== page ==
RFC 5284 User-Defined Errors for RSVP August 2008 RSVP PathErr and ResvErr messages require the presence of an ERROR_SPEC object ([RFC2205]). [RFC3473] defines the Notify message that also requires the presence of an ERROR_SPEC object. In order to not change the mandatory contents of these messages, this document defines a new error code value that indicates that the new object is present and carries a user-defined error code. Note that the ResvConf message defined in [RFC2205] also carries an ERROR_SPEC object. But this usage of the object does not carry meaningful Error Codes or Error Values and so the extensions defined in this document are not applicable to that message. 1.1. Conventions The key words "MUST", "MUST NOT", "REQUIRED", "SHALL", "SHALL NOT", "SHOULD", "SHOULD NOT", "RECOMMENDED", "MAY", and "OPTIONAL" in this document are to be interpreted as described in RFC 2119 [RFC2119]. 2. User-Defined Error A new Error Code is defined for use in an ERROR_SPEC object. Error Code = 33: User Error Spec This error code is used to signal the presence of a USER_ERROR_SPEC. One Error Value is defined as follows. Error Value 0 = Further details in User Error Spec Further error values may be defined in future specifications. When sending this error code, a USER_ERROR_SPEC object MUST be included in the PathErr, ResvErr, or Notify message. 3. USER_ERROR_SPEC Class A new RSVP object class called USER_ERROR_SPEC is defined. To support backwards compatibility, its class number is in the range 192-247. As defined in [RFC2205], implementations that do not understand such an object will forward it unmodified. USER_ERROR_SPEC object: Class = 194, C-Type = 1 Swallow & Farrel Standards Track [Page 2]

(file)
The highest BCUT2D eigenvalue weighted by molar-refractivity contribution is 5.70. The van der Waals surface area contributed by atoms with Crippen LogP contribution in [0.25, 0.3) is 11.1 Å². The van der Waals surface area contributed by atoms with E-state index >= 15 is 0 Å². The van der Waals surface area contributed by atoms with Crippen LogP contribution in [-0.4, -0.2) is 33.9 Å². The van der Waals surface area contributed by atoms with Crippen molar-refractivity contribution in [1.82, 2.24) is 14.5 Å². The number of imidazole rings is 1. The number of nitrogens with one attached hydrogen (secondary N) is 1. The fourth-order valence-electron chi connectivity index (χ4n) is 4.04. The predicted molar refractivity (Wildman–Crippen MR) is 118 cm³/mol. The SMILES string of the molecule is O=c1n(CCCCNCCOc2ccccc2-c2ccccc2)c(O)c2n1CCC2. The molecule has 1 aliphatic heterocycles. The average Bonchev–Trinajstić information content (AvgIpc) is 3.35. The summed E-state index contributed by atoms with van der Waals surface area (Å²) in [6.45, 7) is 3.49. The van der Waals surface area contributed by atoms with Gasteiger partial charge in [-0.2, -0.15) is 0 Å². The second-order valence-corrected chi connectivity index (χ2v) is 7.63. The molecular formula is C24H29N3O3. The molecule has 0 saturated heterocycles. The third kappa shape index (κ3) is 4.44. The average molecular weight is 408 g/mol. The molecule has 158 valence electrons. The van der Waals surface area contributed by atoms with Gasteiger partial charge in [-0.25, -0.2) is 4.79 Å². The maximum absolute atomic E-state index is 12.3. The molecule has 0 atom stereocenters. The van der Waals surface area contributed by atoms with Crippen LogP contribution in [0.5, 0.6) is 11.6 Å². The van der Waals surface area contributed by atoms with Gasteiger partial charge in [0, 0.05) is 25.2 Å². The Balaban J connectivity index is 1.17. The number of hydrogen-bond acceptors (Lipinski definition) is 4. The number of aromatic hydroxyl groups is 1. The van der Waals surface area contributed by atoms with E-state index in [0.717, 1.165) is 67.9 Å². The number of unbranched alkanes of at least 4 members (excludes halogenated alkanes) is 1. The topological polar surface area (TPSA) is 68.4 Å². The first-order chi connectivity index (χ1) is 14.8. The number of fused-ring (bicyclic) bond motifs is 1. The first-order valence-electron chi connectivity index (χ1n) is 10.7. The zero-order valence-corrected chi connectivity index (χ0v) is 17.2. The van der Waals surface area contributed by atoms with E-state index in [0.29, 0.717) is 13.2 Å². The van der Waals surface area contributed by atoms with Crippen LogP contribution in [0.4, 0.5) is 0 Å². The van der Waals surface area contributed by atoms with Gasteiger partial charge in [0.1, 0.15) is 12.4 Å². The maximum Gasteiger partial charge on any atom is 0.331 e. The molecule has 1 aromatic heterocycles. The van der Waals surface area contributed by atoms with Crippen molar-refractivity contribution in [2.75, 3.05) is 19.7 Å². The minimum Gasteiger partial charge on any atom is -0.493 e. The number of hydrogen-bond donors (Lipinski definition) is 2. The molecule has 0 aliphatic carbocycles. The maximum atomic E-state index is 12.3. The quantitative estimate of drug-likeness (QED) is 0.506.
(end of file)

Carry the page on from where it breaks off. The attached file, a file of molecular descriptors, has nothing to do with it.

RFC 5284 User-Defined Errors for RSVP August 2008 0 1 2 3 0 1 2 3 4 5 6 7 8 9 0 1 2 3 4 5 6 7 8 9 0 1 2 3 4 5 6 7 8 9 0 1 +---------------+---------------+---------------+---------------+ | Enterprise Number | +---------------+---------------+---------------+---------------+ | Sub Org | Err Desc Len | User Error Value | +---------------+---------------+---------------+---------------+ | | ~ Error Description ~ | | +---------------+---------------+---------------+---------------+ | | ~ User-Defined Subobjects ~ | | +---------------+---------------+---------------+---------------+ Enterprise Number A unique identifier of an organization encoded as a 32-bit integer. Enterprise Numbers (sometimes known as Private Enterprise Numbers) are assigned by IANA and managed on a first come first served basis through the IANA registry named "Enterprise Numbers" [RFC2578]. Sub Org A unique identifier of an organization encoded as an 8-bit integer. An organization MAY use this field to create independent Error Value spaces. This is intended to facilitate teams that are doing parallel development. If independent spaces are not required, this field SHOULD be set to zero. Err Desc Len The length of the error description in the Error Description field in bytes excluding any padding. Zero is a valid length if no error description is supplied. User Error Value A 16-bit integer. The meaning is specified by the (sub-)organization indicated by the Enterprise Number and Sub Org fields. Swallow & Farrel Standards Track [Page 3]